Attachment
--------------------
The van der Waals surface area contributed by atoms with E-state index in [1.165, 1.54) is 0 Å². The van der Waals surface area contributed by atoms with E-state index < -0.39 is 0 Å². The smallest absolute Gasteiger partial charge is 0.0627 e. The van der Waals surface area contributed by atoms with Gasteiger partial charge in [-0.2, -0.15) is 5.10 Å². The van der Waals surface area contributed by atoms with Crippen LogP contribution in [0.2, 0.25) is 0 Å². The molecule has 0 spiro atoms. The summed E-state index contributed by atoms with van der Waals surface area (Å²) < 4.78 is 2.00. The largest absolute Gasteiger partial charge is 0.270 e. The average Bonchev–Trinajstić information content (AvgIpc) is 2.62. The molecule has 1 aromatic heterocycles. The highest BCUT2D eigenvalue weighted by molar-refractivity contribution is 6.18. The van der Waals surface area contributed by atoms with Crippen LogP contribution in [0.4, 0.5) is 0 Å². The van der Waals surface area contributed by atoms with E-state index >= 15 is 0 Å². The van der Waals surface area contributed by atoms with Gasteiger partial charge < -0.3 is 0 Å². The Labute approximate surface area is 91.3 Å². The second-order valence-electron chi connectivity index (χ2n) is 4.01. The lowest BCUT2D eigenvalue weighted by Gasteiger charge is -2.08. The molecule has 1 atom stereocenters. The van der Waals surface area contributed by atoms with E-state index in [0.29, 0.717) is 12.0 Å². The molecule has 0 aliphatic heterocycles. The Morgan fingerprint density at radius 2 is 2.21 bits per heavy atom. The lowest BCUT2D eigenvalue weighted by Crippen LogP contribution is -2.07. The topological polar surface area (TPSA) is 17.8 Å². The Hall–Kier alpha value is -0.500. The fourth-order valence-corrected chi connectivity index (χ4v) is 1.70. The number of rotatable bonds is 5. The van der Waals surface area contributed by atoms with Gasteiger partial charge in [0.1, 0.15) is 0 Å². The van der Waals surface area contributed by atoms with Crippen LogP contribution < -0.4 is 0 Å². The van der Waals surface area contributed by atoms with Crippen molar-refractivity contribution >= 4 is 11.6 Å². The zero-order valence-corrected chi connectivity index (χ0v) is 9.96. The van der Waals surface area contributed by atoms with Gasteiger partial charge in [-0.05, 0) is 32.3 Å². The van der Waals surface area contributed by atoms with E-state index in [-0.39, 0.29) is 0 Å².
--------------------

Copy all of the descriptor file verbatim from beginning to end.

The van der Waals surface area contributed by atoms with E-state index in [1.165, 1.54) is 0 Å². The van der Waals surface area contributed by atoms with E-state index < -0.39 is 0 Å². The smallest absolute Gasteiger partial charge is 0.0627 e. The van der Waals surface area contributed by atoms with Gasteiger partial charge in [-0.2, -0.15) is 5.10 Å². The van der Waals surface area contributed by atoms with Crippen LogP contribution in [0.2, 0.25) is 0 Å². The molecule has 0 spiro atoms. The summed E-state index contributed by atoms with van der Waals surface area (Å²) < 4.78 is 2.00. The largest absolute Gasteiger partial charge is 0.270 e. The average Bonchev–Trinajstić information content (AvgIpc) is 2.62. The molecule has 1 aromatic heterocycles. The highest BCUT2D eigenvalue weighted by molar-refractivity contribution is 6.18. The van der Waals surface area contributed by atoms with Crippen LogP contribution in [0.4, 0.5) is 0 Å². The van der Waals surface area contributed by atoms with E-state index >= 15 is 0 Å². The van der Waals surface area contributed by atoms with Gasteiger partial charge < -0.3 is 0 Å². The Labute approximate surface area is 91.3 Å². The second-order valence-electron chi connectivity index (χ2n) is 4.01. The lowest BCUT2D eigenvalue weighted by Gasteiger charge is -2.08. The molecule has 1 atom stereocenters. The van der Waals surface area contributed by atoms with E-state index in [0.29, 0.717) is 12.0 Å². The molecule has 0 aliphatic heterocycles. The Morgan fingerprint density at radius 2 is 2.21 bits per heavy atom. The lowest BCUT2D eigenvalue weighted by Crippen LogP contribution is -2.07. The topological polar surface area (TPSA) is 17.8 Å². The Hall–Kier alpha value is -0.500. The fourth-order valence-corrected chi connectivity index (χ4v) is 1.70. The number of rotatable bonds is 5. The van der Waals surface area contributed by atoms with Gasteiger partial charge in [0.1, 0.15) is 0 Å². The van der Waals surface area contributed by atoms with Crippen LogP contribution < -0.4 is 0 Å². The van der Waals surface area contributed by atoms with Crippen molar-refractivity contribution >= 4 is 11.6 Å². The zero-order valence-corrected chi connectivity index (χ0v) is 9.96. The van der Waals surface area contributed by atoms with Gasteiger partial charge in [-0.05, 0) is 32.3 Å². The van der Waals surface area contributed by atoms with E-state index in [-0.39, 0.29) is 0 Å².